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Patrick Sarsfield Gilmore

When Johnny Comes Marching Home Again


One of the enduring songs from the 19th century is When Johnny Comes Marching Home Again, first published in Boston by musician Patrick Sarsfield Gilmore.

The song was part of the musical literature of the American Civil War, and subsequent wars for that matter, since it captures the sentiments of families waiting anxiously for their loved ones to return home safely from battle.

Gilmore published the song in 1863. : The melody and lyrics were clearly influenced by an old Irish ballad called, Johnnie I Hardly Knew Ye, said to be popular with Irish soldiers fighting for the British Empire in Ceylon in the early 1800s. 

The Boston Public Library’s Rare Books Department has a copy of the original lyrics, which are dark and foreboding:

Where are the legs with which you run,
When you went to carry a gun?
Indeed, your dancing days are done,
Och, Johnnie I hardly knew ye.

Gilmore’s lyrics were decidedly more optimistic and upbeat:

When Johnny Comes Marching Home Again
Hurrah, Hurrah,
We’ll give him a hearty welcome then,
Hurrah Hurrah
The men will cheer and the boys will shout,
The ladies they will all come out
And we’ll all feel gay
When Johnny comes marching home

Gilmore’s song has several important qualities.  It is written in 2/4 time and played as an upbeat march, with a tempo of enthusiasm and optimism perfect for brass bands or marching bands.

 The lyrics are non-specific, so Northerners and Southerners – and subsequent listeners - related to the song equally.  And the song has a neutral political tone, offering a universal shred of hope and celebration, not for victory, but simply for safety and survival.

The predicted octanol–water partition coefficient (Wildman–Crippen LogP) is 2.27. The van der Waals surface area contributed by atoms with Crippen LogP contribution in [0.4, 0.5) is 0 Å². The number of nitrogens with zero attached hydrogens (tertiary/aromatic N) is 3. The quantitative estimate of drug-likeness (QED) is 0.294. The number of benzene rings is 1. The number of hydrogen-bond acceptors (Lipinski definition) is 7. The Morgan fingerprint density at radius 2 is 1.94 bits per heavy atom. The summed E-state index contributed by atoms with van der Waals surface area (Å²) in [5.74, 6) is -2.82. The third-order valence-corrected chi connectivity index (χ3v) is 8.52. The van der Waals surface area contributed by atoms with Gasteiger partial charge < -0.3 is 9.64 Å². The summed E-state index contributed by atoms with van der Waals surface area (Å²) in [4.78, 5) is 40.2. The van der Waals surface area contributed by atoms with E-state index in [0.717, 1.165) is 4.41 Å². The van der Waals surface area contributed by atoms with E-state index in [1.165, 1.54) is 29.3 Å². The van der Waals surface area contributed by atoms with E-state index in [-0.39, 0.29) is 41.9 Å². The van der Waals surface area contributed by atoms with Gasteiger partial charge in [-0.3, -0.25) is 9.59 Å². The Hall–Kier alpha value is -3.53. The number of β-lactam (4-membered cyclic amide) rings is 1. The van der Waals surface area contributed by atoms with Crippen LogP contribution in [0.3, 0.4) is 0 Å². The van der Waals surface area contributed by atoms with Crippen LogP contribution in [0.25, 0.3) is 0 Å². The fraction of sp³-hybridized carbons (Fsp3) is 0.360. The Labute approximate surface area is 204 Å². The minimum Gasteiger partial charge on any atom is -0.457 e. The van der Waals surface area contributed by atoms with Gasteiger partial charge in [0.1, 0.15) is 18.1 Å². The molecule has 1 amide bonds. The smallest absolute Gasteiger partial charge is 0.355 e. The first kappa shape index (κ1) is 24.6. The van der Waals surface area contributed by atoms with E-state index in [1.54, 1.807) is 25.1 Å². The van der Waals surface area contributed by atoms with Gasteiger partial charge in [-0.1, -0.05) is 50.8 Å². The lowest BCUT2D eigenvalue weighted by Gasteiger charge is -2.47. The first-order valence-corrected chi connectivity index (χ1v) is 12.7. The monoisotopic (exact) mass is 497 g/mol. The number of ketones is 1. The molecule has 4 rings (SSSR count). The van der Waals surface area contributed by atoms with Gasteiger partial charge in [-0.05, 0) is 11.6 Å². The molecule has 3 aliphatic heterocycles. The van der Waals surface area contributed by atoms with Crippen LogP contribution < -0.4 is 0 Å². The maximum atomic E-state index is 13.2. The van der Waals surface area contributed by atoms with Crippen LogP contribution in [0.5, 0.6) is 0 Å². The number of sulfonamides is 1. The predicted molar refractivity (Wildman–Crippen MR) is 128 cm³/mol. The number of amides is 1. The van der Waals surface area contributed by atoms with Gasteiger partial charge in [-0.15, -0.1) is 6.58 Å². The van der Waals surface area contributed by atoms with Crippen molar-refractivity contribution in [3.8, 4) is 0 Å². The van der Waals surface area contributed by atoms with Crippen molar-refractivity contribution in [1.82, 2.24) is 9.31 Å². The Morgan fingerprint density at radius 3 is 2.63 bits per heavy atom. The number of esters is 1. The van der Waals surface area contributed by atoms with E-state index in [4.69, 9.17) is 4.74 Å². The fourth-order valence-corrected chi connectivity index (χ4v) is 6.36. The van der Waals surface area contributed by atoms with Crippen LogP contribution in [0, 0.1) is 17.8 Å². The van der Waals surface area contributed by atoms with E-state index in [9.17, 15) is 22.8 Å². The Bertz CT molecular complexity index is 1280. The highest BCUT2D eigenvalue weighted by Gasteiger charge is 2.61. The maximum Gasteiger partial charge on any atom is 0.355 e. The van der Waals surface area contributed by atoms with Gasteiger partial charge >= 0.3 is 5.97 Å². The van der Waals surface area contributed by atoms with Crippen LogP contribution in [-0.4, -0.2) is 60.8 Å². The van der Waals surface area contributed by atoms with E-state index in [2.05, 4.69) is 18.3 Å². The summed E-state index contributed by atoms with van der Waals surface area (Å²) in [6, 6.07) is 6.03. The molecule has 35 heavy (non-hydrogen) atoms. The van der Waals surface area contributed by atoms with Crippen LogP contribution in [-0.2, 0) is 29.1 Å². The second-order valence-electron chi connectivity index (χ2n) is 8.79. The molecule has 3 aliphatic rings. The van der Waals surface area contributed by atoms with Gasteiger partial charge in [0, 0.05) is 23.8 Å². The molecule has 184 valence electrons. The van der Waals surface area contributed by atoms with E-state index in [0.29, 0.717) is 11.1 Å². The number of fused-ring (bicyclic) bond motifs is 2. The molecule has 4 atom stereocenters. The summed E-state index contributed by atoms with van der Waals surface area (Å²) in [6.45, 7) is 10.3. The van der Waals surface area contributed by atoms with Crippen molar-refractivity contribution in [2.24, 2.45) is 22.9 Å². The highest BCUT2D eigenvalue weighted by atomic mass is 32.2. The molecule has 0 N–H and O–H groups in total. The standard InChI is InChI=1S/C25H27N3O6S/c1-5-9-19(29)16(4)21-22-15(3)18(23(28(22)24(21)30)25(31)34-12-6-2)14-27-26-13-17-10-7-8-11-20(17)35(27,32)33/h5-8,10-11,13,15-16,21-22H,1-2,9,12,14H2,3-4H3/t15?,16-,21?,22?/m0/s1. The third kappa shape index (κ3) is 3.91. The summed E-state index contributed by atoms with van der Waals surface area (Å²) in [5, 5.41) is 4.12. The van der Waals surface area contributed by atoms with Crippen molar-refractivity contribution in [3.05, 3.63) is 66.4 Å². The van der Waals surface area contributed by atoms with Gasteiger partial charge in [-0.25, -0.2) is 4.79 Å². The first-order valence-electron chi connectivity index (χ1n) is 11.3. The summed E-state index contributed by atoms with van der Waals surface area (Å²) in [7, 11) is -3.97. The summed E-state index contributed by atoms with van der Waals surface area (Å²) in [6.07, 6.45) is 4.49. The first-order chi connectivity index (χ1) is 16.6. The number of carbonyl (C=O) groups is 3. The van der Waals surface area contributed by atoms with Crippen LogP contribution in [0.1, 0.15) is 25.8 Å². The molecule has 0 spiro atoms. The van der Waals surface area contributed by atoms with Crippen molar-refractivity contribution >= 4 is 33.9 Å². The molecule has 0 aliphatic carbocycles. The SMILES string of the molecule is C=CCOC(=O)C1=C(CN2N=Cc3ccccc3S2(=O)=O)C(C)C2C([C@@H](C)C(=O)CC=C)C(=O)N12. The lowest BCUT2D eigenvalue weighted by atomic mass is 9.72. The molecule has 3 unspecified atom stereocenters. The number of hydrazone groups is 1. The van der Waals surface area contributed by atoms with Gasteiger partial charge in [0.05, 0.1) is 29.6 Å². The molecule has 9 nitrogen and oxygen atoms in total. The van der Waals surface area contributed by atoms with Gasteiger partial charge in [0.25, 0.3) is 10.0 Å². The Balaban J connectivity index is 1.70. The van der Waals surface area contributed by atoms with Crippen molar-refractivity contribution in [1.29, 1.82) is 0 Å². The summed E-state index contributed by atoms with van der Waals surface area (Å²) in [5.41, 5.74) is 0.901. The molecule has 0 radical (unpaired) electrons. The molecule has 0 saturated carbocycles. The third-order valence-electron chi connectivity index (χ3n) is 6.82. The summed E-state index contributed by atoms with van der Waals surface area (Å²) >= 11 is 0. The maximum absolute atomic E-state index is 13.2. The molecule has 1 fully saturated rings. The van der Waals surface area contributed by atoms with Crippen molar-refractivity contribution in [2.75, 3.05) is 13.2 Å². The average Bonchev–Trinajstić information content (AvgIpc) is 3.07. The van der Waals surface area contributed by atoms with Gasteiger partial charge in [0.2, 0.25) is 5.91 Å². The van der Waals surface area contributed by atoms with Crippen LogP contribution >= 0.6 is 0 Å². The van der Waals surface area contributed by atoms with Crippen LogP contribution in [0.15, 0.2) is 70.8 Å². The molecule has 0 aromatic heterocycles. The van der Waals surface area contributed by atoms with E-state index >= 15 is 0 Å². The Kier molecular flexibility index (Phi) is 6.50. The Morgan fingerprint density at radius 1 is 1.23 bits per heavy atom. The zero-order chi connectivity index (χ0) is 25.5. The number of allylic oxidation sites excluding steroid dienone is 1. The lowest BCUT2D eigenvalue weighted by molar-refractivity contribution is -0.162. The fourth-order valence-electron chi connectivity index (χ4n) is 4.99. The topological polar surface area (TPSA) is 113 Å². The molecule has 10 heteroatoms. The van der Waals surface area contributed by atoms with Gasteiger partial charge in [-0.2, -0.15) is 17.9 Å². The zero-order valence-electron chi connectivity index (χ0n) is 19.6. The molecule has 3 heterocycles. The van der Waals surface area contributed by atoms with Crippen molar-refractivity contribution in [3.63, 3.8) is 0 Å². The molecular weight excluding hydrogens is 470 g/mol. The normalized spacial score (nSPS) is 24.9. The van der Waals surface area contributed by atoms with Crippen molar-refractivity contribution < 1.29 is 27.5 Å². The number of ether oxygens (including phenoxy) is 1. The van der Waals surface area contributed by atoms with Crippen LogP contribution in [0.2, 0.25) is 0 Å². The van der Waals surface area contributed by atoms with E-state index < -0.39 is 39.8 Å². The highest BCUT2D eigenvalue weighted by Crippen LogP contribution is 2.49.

Gilmore’s Life and Legacy

Gilmore was one of America’s most influential musicians and impresarios, according to Michael Cummings of Milton, an expert on Gilmore’s life and founder of the Patrick S. Gilmore Society. 

Born in Ballygar, County Galway on December 25, 1829, Gilmore grew up in a tumultuous Ireland wracked by political dissent and famine.  He arrived in Boston in 1849, part of the mass exodus of Irish refugees fleeing the potato famine in that decade, Cummings notes.

Gilmore was a gifted cornetist who quickly found work in Boston and conductor of  the Salem Band.  Eventually he formed his own group, simply called Gilmore’s Band.

“When the Civil War broke out in 1861, Gilmore’s band enlisted in the 24th Massachusetts Regiment, accompanying the soldiers to the front,” Cummings says.

After the war, Gilmore organized a National Peace Jubilee in Boston in June 1869, featuring 1,000 musicians, 10,000 choral singers, and 6,000 Boston schoolchildren.  He built a giant coliseum to hold 50,000 people in Boston’s Back Bay, where the Copley Plaza Hotel and Hancock Towers now stand. 

The five day musical festival was attended by U.S. President Ulysses S. Grant and helped set a tone for national reconciliation.

Three years later, in 1872, Gilmore organized a World Peace Jubilee in Boston, inviting bands from Europe, including Australian composer Johann Straus, the waltz king. 

When that Jubilee ended, Gilmore spent the next twenty years touring North America and Europe with the Gilmore Band.  He died in September 1892 while on tour in St. Louis.

Cummings notes other Gilmore innovations.  “He started the first promenade concert on July 4, 1855, on Boston Common, which became the forerunner of today’s Boston Pops concert on the Esplanade,” he says.  “And it was Gilmore who initiated the now familiar tradition of greeting the New Year in Times Square, New York City.”

But Gilmore’s legacy lives on in his most popular song, When Johnny Comes Marching Home Again.  It became popular again during the Spanish-American War of 1898, and in both world wars. 

It has been recorded by numerous artists, ranging from jazz organist Jimmy Smith to the Dropkick Murphys, and is played in high school bands, military bands and orchestras around the world.

 

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by Michael P. Quinlin

 


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